WASHINGTON, D.C. — Highway deaths have fallen to levels not seen since the Korean War, helped by more people wearing seat belts, better safety equipment in cars and efforts to curb drunken driving.
The Transportation Department estimated Friday that 32,788 people were killed on U.S. roads in 2010, a decrease of about 3 percent from 2009. It’s the fewest number of deaths since 1949 — during the presidency of Harry Truman — when more than 30,000 people were killed. Since 2005, highway deaths have fallen about 25 percent.
The Pacific Northwest region, which includes Washington state, Oregon, Idaho, Montana and Alaska, saw fatalities fall 12 percent. Western states including Arizona, California and Hawaii also posted large declines.
Government officials said the number of deaths was still significant but credited efforts on multiple fronts to make roadways safer.
“Despite this good news, we are not going to rest on our laurels,” Transportation Secretary Ray LaHood said Friday. “The number of people killed in preventable roadway tragedies is still too high. We need to keep doing all that we can to make sure that vehicles are as safe as they can possibly be and drivers are making responsible decisions behind the wheel.”
The numbers are projections for 2010. The government expects to release final data on deaths and injuries, including specific state-by-state totals, later this year.
Traffic deaths typically decline during an economic downturn because many motorists cut back on discretionary travel. The number of deaths fell in the early 1980s and early 1990s, when the U.S. economy was struggling.
But people spent more time in their cars last year, making the estimates more noteworthy. The number of miles traveled by American drivers in 2010 grew by 20.5 billion, or 0.7 percent, compared with 2009, according to the Federal Highway Administration. The number of miles traveled increased slightly in 2009 after declines in the previous two years.
Separately, the rate of 1.09 deaths per 100 million miles traveled is estimated to have hit a record low in 2010, the lowest since 1949. The previous record was in 2009, which had a rate of 1.13 deaths per 100 million miles traveled.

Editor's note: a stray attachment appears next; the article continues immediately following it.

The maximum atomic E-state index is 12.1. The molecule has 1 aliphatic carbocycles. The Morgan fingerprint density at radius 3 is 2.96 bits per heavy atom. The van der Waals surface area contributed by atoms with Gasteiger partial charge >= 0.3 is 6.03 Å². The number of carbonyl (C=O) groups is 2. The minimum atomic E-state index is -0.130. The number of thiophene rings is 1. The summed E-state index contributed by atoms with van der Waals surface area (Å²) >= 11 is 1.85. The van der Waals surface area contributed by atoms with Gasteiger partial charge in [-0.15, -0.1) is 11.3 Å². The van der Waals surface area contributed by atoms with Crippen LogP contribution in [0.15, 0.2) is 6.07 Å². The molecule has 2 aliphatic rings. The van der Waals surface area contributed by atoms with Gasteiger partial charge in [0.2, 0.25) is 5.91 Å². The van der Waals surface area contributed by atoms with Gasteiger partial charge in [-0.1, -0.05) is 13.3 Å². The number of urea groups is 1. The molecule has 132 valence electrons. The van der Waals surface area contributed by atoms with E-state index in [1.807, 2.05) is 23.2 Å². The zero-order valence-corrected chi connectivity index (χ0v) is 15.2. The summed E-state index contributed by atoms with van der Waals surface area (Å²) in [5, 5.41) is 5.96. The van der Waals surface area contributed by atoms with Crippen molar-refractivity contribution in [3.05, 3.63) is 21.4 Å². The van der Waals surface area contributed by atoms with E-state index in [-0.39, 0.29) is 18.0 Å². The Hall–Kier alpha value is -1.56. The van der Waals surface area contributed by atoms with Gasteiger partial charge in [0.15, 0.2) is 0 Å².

“It’s a really good sign that fatalities are down despite the fact that [vehicle miles traveled] is up,” said Barbara Harsha, executive director of the Governors Highway Safety Association.
Harsha said fewer people were dying because of a number of factors related to vehicle technologies, safer driving and road designs.
Safety equipment such as side air bags that guard the head and midsection in a crash and anti-rollover technology such as electronic stability control are becoming standard equipment on new cars and trucks.
Judie Stone, president of the safety group Advocates for Highway and Auto Safety, said the proliferation of air bags in new cars, beyond the frontal air bags used to protect the driver and front-seat passenger, was making a difference. “In addition to having more cars with air bags, you have more air bags in cars,” Stone said.
Many states have been more vigilant on drunken driving. Alcohol-impaired driving fatalities fell more than 7 percent in 2009 from the previous year.
And seat belt use, the most basic defense in a crash, reached an all-time high of 84 percent in 2009. Several states have allowed police to stop a vehicle for failure to wear a seat belt even if the officer doesn’t detect another driving violation like speeding.
John Whatley, who serves as interim president and chief executive of the Alliance of Automobile Manufacturers, said the numbers showed that “auto travel today is safer than ever before — not because of an economic slump, but because automakers have worked with other stakeholders to bring innovation to autos.”